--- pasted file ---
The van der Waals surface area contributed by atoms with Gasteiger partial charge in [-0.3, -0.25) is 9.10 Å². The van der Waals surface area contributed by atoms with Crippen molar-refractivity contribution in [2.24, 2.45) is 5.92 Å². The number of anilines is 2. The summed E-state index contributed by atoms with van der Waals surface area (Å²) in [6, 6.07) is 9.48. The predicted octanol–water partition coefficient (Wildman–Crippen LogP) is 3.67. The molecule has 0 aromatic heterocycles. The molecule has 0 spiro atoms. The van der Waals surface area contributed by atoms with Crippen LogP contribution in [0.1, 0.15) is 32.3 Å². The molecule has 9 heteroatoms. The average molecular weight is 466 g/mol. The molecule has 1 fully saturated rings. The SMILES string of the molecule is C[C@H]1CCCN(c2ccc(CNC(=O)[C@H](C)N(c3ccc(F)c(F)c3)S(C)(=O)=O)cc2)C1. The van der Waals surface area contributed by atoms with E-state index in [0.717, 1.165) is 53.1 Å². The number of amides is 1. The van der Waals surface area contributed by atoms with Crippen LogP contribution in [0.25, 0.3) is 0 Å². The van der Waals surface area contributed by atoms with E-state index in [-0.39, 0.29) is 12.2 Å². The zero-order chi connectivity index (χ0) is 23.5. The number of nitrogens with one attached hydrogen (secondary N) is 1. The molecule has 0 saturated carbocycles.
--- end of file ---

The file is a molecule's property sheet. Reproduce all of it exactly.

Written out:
The van der Waals surface area contributed by atoms with Gasteiger partial charge in [-0.3, -0.25) is 9.10 Å². The van der Waals surface area contributed by atoms with Crippen molar-refractivity contribution in [2.24, 2.45) is 5.92 Å². The number of anilines is 2. The summed E-state index contributed by atoms with van der Waals surface area (Å²) in [6, 6.07) is 9.48. The predicted octanol–water partition coefficient (Wildman–Crippen LogP) is 3.67. The molecule has 0 aromatic heterocycles. The molecule has 0 spiro atoms. The van der Waals surface area contributed by atoms with Crippen LogP contribution in [0.1, 0.15) is 32.3 Å². The molecule has 9 heteroatoms. The average molecular weight is 466 g/mol. The molecule has 1 fully saturated rings. The SMILES string of the molecule is C[C@H]1CCCN(c2ccc(CNC(=O)[C@H](C)N(c3ccc(F)c(F)c3)S(C)(=O)=O)cc2)C1. The van der Waals surface area contributed by atoms with E-state index in [0.717, 1.165) is 53.1 Å². The number of amides is 1. The van der Waals surface area contributed by atoms with Crippen LogP contribution in [0.25, 0.3) is 0 Å². The van der Waals surface area contributed by atoms with E-state index in [-0.39, 0.29) is 12.2 Å². The zero-order chi connectivity index (χ0) is 23.5. The number of nitrogens with one attached hydrogen (secondary N) is 1. The molecule has 0 saturated carbocycles.